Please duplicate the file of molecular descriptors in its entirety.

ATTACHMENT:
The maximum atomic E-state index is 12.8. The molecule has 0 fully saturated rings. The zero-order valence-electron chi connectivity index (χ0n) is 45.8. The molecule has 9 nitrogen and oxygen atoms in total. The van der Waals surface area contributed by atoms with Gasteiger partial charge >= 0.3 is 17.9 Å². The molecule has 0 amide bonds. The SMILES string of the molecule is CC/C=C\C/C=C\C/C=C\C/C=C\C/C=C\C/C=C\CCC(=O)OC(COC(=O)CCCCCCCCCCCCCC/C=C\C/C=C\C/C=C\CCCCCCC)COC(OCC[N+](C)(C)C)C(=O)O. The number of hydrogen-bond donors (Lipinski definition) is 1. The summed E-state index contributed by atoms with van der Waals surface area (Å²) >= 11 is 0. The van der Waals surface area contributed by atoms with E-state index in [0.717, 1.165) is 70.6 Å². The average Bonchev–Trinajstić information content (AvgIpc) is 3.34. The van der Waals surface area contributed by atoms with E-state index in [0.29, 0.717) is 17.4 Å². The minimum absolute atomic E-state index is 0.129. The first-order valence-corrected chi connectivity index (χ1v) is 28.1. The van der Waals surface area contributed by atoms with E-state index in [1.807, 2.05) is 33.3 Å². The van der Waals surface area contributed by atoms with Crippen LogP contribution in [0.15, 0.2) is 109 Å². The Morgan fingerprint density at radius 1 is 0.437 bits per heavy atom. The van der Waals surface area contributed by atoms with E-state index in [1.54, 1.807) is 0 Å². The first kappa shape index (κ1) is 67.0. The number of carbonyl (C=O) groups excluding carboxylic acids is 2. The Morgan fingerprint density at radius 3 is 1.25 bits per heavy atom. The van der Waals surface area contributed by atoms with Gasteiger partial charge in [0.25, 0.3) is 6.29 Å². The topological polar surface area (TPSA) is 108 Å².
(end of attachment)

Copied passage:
The maximum atomic E-state index is 12.8. The molecule has 0 fully saturated rings. The zero-order valence-electron chi connectivity index (χ0n) is 45.8. The molecule has 9 nitrogen and oxygen atoms in total. The van der Waals surface area contributed by atoms with Gasteiger partial charge >= 0.3 is 17.9 Å². The molecule has 0 amide bonds. The SMILES string of the molecule is CC/C=C\C/C=C\C/C=C\C/C=C\C/C=C\C/C=C\CCC(=O)OC(COC(=O)CCCCCCCCCCCCCC/C=C\C/C=C\C/C=C\CCCCCCC)COC(OCC[N+](C)(C)C)C(=O)O. The number of hydrogen-bond donors (Lipinski definition) is 1. The summed E-state index contributed by atoms with van der Waals surface area (Å²) >= 11 is 0. The van der Waals surface area contributed by atoms with E-state index in [0.717, 1.165) is 70.6 Å². The average Bonchev–Trinajstić information content (AvgIpc) is 3.34. The van der Waals surface area contributed by atoms with E-state index in [0.29, 0.717) is 17.4 Å². The minimum absolute atomic E-state index is 0.129. The first-order valence-corrected chi connectivity index (χ1v) is 28.1. The van der Waals surface area contributed by atoms with E-state index in [1.807, 2.05) is 33.3 Å². The van der Waals surface area contributed by atoms with Crippen LogP contribution in [0.15, 0.2) is 109 Å². The Morgan fingerprint density at radius 1 is 0.437 bits per heavy atom. The van der Waals surface area contributed by atoms with E-state index in [1.54, 1.807) is 0 Å². The first kappa shape index (κ1) is 67.0. The number of carbonyl (C=O) groups excluding carboxylic acids is 2. The Morgan fingerprint density at radius 3 is 1.25 bits per heavy atom. The van der Waals surface area contributed by atoms with Gasteiger partial charge in [0.25, 0.3) is 6.29 Å². The topological polar surface area (TPSA) is 108 Å².